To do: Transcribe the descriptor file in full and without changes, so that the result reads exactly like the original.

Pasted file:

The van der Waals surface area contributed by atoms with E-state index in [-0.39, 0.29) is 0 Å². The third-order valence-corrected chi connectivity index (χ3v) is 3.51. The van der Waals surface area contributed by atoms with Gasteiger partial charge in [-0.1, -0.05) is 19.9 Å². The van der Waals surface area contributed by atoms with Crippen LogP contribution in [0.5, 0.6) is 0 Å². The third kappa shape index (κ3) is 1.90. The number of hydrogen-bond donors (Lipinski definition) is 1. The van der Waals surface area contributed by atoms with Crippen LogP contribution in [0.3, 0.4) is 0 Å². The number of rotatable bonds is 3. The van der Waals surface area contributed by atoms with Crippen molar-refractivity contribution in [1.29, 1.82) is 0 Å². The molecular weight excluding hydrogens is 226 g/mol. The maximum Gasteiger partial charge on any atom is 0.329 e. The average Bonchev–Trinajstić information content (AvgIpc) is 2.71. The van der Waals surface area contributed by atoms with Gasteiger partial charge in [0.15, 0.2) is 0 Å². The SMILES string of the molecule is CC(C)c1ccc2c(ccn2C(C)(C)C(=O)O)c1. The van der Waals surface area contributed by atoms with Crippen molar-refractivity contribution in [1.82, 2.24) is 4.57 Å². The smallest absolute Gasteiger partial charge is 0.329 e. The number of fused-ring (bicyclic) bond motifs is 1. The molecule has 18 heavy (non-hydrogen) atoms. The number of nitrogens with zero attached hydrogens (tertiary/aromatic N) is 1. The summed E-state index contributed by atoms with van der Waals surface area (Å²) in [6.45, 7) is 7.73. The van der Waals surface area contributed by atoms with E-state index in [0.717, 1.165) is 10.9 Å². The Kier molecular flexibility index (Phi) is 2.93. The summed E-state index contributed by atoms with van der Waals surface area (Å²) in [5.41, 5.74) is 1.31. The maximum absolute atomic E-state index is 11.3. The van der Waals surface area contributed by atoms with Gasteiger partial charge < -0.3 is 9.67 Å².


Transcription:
The van der Waals surface area contributed by atoms with E-state index in [-0.39, 0.29) is 0 Å². The third-order valence-corrected chi connectivity index (χ3v) is 3.51. The van der Waals surface area contributed by atoms with Gasteiger partial charge in [-0.1, -0.05) is 19.9 Å². The van der Waals surface area contributed by atoms with Crippen LogP contribution in [0.5, 0.6) is 0 Å². The third kappa shape index (κ3) is 1.90. The number of hydrogen-bond donors (Lipinski definition) is 1. The van der Waals surface area contributed by atoms with Crippen LogP contribution in [0.3, 0.4) is 0 Å². The number of rotatable bonds is 3. The van der Waals surface area contributed by atoms with Crippen molar-refractivity contribution in [1.29, 1.82) is 0 Å². The molecular weight excluding hydrogens is 226 g/mol. The maximum Gasteiger partial charge on any atom is 0.329 e. The average Bonchev–Trinajstić information content (AvgIpc) is 2.71. The van der Waals surface area contributed by atoms with Gasteiger partial charge in [0.15, 0.2) is 0 Å². The SMILES string of the molecule is CC(C)c1ccc2c(ccn2C(C)(C)C(=O)O)c1. The van der Waals surface area contributed by atoms with Crippen molar-refractivity contribution in [1.82, 2.24) is 4.57 Å². The smallest absolute Gasteiger partial charge is 0.329 e. The number of fused-ring (bicyclic) bond motifs is 1. The molecule has 18 heavy (non-hydrogen) atoms. The number of nitrogens with zero attached hydrogens (tertiary/aromatic N) is 1. The summed E-state index contributed by atoms with van der Waals surface area (Å²) in [6.45, 7) is 7.73. The van der Waals surface area contributed by atoms with E-state index in [0.717, 1.165) is 10.9 Å². The Kier molecular flexibility index (Phi) is 2.93. The summed E-state index contributed by atoms with van der Waals surface area (Å²) in [5.41, 5.74) is 1.31. The maximum absolute atomic E-state index is 11.3. The van der Waals surface area contributed by atoms with Gasteiger partial charge < -0.3 is 9.67 Å².